Compression socks in sport by Sara Packard

Compression socks in sport by Sara Packard

canstockphoto34204112 (1)

Over the past few months I have been searching for a good, reasonably priced pair of compression socks. Why am I looking for compression socks for sport?  Here is a brief explanation!

As most of you know I am currently in the middle of my Chinese medicine acupuncture course.  As part of this we also do a naturopathy course, which when I qualify next year I will be able to give advice on subjects learnt.

During this course, we discussed blood groups.  This was something that really grabbed my attention.  It was such great information.  We discussed all the blood groups and how they have an effect on the body.

There were many things talked about but the one thing that stuck with me was the actual thickness of the blood for each group.  So for an example Blood group A has thick blood, so we clot easily, we are the type of people on a plane where our legs swell from the pressure.  When I heard this, I thought this sounds like me.  So off I went and gave blood, found out that I was Blood group A.  It was like a lightbulb went off.  There were occasions where I felt that my circulation was poor, even though I did exercise, it still didn’t increase and then there are my lovely varicose veins!

That’s when I thought compression socks for sport, would they help?  Here is what I found out:



When you watch any sport you are likely to see an athlete wearing compression socks, vests and arm bands.  But the question is why?  What are they trying to achieve by wearing these?  Are they trying to enhance their sport or help an injury?  I got researching and here is what I found:

Reading through trials today on compression socks was quite an eye opener.  The outcome is not really what I thought it would be.  They all say roughly the same that they can’t find any significant difference between either reducing muscle damage or maintaining muscle function.

No evidence to suggest that it can enhance someone’s performance.  However there is one particular trial that examines the high to low grade compression for running (which means the actual socks, thickness etc) and it shows that the low and medium grade GCS proved better in maintenance of leg power during endurance training.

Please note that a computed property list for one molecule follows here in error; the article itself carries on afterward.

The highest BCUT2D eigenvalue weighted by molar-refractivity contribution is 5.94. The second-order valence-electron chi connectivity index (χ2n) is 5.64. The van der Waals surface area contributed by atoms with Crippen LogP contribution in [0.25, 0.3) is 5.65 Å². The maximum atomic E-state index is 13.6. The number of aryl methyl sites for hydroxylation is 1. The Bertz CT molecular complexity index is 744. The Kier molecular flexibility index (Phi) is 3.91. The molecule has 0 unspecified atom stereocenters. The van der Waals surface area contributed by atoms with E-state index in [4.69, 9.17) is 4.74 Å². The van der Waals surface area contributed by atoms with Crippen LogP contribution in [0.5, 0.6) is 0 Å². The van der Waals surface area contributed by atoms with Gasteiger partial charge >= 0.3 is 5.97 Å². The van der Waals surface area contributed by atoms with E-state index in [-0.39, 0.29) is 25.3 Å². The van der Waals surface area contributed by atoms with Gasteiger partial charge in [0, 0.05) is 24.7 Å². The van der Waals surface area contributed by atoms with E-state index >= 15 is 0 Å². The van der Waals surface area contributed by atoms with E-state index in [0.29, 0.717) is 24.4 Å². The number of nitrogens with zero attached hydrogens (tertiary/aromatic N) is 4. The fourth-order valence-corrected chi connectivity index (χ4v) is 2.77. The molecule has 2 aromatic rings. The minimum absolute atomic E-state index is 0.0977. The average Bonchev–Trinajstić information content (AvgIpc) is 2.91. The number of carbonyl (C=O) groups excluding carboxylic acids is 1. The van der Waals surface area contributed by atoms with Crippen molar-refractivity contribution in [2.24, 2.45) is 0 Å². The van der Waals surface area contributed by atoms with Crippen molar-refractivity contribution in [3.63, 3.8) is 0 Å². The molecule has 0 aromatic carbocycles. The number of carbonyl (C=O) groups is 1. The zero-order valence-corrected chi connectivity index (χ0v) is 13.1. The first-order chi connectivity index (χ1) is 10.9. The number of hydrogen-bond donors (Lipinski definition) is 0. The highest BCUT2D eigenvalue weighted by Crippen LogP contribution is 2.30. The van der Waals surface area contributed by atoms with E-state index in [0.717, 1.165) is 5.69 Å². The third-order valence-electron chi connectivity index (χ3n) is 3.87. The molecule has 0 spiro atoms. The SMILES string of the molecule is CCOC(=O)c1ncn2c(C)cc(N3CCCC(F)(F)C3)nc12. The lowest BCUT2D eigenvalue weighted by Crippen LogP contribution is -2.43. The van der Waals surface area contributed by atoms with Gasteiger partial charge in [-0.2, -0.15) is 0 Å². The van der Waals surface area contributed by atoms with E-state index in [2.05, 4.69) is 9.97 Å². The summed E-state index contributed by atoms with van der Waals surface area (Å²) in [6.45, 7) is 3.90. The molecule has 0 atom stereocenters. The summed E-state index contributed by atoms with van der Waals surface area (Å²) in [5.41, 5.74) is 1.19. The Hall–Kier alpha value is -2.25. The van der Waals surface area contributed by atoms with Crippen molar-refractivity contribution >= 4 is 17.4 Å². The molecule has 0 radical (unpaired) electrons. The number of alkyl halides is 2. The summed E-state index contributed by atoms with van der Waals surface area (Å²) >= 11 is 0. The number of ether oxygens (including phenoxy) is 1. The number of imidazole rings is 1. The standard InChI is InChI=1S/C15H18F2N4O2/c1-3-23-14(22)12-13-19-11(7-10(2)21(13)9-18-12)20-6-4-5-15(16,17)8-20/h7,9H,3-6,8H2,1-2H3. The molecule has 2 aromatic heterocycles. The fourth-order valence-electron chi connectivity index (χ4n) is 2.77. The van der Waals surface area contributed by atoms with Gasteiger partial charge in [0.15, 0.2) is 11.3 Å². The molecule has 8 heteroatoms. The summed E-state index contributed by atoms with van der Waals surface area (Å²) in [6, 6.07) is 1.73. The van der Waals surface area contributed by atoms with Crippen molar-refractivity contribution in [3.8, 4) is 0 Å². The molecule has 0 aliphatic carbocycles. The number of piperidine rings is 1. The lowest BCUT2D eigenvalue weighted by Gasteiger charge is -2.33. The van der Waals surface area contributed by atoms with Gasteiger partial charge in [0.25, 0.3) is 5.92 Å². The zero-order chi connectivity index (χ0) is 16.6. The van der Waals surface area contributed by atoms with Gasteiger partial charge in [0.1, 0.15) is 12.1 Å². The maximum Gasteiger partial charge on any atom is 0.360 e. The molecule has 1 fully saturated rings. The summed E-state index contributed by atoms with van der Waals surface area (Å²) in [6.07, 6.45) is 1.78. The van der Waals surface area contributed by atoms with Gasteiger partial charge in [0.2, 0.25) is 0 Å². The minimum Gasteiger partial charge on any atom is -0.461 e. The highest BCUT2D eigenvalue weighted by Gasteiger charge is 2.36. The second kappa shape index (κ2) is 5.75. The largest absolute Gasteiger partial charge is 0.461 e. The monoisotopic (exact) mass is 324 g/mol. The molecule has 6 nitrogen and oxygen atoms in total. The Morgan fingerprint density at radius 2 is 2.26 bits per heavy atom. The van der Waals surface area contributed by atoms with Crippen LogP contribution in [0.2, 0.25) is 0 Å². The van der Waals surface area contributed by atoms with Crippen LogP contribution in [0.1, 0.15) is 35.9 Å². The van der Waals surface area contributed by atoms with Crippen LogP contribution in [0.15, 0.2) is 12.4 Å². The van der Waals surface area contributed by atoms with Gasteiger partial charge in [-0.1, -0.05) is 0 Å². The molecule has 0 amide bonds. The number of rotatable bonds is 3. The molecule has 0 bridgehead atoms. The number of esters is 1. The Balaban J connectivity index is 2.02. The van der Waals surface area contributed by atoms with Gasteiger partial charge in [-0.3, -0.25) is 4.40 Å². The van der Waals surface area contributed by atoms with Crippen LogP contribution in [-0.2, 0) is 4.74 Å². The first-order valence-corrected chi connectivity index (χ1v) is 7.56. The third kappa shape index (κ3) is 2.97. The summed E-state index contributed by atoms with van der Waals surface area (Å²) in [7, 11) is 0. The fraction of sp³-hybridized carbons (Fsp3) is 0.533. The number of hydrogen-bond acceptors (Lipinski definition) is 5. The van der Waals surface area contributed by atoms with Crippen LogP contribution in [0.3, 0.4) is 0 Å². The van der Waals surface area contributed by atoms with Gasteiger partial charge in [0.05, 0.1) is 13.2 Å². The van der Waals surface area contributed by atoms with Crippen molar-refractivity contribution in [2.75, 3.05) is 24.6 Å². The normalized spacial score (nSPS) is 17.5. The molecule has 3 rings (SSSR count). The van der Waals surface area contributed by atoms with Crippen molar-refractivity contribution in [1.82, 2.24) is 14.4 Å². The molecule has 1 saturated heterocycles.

They do say that the placebo effect of wearing compression is very possible and this is by making the athlete feel stronger and better.   However there is proof that they assist in preventing muscle soreness by wearing up to 12 hours post training.  They also help lactic acid.  Lactic acid forms when you over exert and there is not much o2 is left, so the body makes lactic acid in order to protect and not allow any damage.  You will experience this as a burning sensation when you train.  Wearing compression socks prevents this because even though the lactic acid still forms it remains in the muscular bed.  Therefore the pain normally received from over exertion doesn’t happen.


What did I think?:

So I have done 3 runs with the compressions on.  2 of them were sprint work.  I found them very comfortable and almost supportive in a way.  I felt I had more bounce and my lower legs felt more solid.  From now looking at the above I can agree with some of the science.  My legs felt good and like they had more energy in them.

Maybe it was placebo effect of wearing them and feeling sportier than normal, I am not sure.  Do I intend to carry on wearing them when running? Yes, I believe that they are doing my blood flow some good and hopefully reducing any more spider veins that may come my way from running.  I am feeling more support on my joints, is a good thing too…..if only they could make me run faster!!

So the burning question is, where did I buy them from?  Decathlon store £14.99.

Best pair I got and they even do width measurements for those of us that have big calf muscles!!

There you have it, so are you going to buy yourself a pair?

  • Ajmol, A, Creasy, R, Edge, J (2011). The Journal of Strength and Conditioning Research. Available at:  (accessed 26/7/2016).
  • Berry, MJ, Mcmurry, RG, (1987). Pubmed.  Available at: (Accessed 27/7/2016)
  •  Bryne, Eston RG (2010). Available at:  (Accessed 26/7/2016)
  • Del Coso, J., Areces, F., Salinero, J.J. et al. Eur J Appl Physiol (2014) 114: 587. doi:10.1007/s00421-013-2789-2
  • Sperlich. B, Haegela. M, Achetcehn, Setal. (2010). Available at: . (Accessed 26/7/2016)
  •  For updates, discounts please follow me on my website and social media platforms Fitness Therapy 4  you
For updates, discounts please follow me on my website and social media platforms Fitness Therapy 4 you


Share this article

Posted in